- First, I produced a basket weave on the bottom half of the cookies. I started by piping a horizontal line using a #5 round tip across the middle of a cookie. Then, I piped a vertical line from the center, close to the edge. Next, I piped-spaced short horizontal lines over the vertical line. I piped another vertical line, followed by spaced short horizontal lines over the vertical line. I continued this until I had the complete basket weave on the bottom half of the cookie.
- Then, I used a #18 star tip to pipe a row of stars across the top for the basket handle.
- I finished the basket by piping “grass” using the #233 tip.
To complete the Easter Basket Cookies, I added some pastel-colored M&M’s in the “grass”.
I let the icing dry overnight before packaging the Easter Basket Cookies in clear plastic treat bags with pastel-colored ribbon.
They’re not only easy to make but also make adorable Easter goodies for both young and old. Yum!
Frequently Asked Questions
Food coloring can be added to the sugar cookie dough to create vibrant colors for your Easter Basket cookies. Divide the dough into separate portions and add a few drops of food coloring to each one, kneading until the color is evenly distributed. Be sure to use gel or paste food coloring, as liquid food coloring can alter the dough’s consistency.
Royal icing is a popular choice for decorating sugar cookies because it dries hard, making it easy to create intricate designs. You can also use buttercream icing, which is softer and creamier. However, buttercream icing won’t harden enough for the cookies to be packaged.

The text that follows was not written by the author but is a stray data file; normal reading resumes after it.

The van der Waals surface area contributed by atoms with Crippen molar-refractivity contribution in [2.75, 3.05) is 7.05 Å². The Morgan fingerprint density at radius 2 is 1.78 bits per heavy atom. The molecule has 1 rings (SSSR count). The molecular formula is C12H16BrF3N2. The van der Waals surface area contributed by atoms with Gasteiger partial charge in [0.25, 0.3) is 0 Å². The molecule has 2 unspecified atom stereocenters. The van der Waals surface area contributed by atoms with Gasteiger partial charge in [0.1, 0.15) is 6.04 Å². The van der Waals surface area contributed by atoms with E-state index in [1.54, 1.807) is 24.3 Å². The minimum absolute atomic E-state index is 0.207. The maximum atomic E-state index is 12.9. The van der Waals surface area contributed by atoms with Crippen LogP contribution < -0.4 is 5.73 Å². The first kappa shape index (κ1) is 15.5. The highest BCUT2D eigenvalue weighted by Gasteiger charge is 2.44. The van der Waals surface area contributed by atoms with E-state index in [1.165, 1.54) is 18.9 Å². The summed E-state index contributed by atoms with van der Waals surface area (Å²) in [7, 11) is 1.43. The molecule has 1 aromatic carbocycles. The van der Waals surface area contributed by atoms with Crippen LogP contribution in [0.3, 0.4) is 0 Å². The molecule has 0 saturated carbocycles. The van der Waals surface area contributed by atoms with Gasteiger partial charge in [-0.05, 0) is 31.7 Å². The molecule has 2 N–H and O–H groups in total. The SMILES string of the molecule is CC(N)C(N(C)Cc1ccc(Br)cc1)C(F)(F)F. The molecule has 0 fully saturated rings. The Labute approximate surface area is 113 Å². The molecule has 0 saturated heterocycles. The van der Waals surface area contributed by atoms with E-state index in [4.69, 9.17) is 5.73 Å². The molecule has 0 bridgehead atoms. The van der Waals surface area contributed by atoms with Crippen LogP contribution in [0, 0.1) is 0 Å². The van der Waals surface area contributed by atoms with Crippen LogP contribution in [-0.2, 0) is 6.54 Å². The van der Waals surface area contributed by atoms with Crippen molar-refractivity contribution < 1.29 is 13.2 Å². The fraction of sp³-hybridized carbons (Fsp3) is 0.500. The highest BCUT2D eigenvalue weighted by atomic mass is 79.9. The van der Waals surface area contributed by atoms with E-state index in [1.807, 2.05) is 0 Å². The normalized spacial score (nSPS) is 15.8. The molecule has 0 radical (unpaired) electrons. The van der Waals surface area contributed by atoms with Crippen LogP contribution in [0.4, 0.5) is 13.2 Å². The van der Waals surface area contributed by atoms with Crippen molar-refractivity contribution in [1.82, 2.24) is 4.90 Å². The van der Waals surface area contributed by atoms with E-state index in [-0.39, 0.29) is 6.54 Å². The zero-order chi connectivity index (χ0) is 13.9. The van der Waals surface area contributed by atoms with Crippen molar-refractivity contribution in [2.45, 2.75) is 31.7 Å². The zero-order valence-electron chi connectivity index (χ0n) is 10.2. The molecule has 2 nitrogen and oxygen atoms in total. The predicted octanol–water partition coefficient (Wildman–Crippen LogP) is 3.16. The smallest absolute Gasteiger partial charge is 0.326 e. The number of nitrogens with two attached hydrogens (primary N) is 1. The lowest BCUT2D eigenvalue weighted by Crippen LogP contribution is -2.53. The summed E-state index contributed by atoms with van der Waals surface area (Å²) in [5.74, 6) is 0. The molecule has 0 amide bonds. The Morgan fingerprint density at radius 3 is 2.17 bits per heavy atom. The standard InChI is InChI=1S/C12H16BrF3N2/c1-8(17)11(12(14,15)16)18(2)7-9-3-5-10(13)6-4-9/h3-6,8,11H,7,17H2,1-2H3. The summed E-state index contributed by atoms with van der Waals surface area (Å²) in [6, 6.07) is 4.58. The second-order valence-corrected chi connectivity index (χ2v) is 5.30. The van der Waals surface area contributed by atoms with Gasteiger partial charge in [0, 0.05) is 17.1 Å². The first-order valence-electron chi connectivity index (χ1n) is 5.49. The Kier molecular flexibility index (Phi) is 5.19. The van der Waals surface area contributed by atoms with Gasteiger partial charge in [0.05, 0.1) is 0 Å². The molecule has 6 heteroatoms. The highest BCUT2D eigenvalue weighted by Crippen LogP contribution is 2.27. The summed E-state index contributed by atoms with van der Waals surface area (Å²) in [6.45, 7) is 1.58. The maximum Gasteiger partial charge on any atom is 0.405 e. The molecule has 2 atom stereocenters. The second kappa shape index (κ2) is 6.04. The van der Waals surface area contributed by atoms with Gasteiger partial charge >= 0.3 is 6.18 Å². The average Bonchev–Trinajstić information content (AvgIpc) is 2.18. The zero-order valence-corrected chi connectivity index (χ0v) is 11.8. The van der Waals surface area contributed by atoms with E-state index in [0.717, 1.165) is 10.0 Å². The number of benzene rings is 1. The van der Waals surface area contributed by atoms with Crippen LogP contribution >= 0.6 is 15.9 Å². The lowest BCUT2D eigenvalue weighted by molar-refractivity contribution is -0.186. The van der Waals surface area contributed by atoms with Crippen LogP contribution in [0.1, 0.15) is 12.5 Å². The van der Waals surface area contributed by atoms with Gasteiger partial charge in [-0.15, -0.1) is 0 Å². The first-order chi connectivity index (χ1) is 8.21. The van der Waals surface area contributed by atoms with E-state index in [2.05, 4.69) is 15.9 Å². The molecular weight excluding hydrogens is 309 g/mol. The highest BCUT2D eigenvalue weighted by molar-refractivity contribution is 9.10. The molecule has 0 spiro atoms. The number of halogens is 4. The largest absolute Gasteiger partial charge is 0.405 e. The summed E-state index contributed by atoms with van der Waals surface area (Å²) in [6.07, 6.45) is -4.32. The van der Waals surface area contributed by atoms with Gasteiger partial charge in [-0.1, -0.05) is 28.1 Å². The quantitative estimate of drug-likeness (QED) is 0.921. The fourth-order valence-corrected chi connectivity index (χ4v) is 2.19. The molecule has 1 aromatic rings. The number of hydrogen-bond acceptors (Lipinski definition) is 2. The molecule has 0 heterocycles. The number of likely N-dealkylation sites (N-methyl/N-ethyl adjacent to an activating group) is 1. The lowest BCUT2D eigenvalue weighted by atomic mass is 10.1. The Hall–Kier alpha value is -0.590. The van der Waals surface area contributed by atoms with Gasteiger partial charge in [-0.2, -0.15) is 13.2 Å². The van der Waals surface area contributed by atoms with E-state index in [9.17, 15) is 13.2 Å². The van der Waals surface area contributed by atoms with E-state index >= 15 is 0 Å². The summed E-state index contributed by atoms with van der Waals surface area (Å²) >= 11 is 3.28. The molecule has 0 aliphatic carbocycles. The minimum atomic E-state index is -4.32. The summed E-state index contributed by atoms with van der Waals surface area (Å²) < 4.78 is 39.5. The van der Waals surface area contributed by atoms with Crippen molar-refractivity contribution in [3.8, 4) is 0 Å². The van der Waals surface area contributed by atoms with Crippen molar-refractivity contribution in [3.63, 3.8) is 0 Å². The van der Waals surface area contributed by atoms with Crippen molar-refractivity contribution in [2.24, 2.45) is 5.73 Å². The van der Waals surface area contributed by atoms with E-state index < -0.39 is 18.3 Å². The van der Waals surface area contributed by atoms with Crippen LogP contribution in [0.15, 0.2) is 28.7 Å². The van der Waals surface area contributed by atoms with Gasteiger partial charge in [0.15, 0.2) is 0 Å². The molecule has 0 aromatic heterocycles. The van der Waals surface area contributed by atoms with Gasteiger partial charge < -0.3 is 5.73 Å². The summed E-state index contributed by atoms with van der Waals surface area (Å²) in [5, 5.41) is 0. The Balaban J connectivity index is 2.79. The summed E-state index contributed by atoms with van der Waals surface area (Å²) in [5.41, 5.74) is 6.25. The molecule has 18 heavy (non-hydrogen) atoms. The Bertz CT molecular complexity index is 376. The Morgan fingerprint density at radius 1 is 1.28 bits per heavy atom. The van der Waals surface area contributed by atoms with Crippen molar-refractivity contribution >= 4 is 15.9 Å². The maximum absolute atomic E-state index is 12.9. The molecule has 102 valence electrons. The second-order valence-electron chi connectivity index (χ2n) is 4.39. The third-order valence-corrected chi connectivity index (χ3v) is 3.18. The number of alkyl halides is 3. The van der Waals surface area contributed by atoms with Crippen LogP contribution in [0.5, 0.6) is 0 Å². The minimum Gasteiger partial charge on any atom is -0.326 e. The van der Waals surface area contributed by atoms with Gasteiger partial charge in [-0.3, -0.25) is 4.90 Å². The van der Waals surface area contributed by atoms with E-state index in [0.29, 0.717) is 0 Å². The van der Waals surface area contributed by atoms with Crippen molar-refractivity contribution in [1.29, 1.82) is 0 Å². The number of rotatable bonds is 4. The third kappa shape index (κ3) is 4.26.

You can use store-bought sugar cookie dough in this recipe to save time. Simply follow the package instructions for rolling and cutting the dough, and adjust the baking time and temperature if necessary.
Easter Basket cookies will generally stay fresh for up to a week if stored in an airtight container at room temperature. You can also freeze decorated or undecorated cookies for up to 3 months.
The sugar cookie dough ahead of time. Wrap the dough tightly in plastic wrap and refrigerate for up to 3 days or freeze for up to 3 months. Thaw the dough in the refrigerator before rolling and cutting into shapes.
Recipe Tips and Tricks
- One potential problem with making cut-out cookies is that the dough sometimes has a tendency to stick to the work surface and rolling pin. To solve this problem, I like to dust the work surface with confectioners’ sugar. I also like to roll the dough between two sheets of parchment paper or plastic wrap to make it easier to handle.
- With this recipe, I made both white and pink Easter Basket Cookies. Yellow, light blue, and lavender also work well.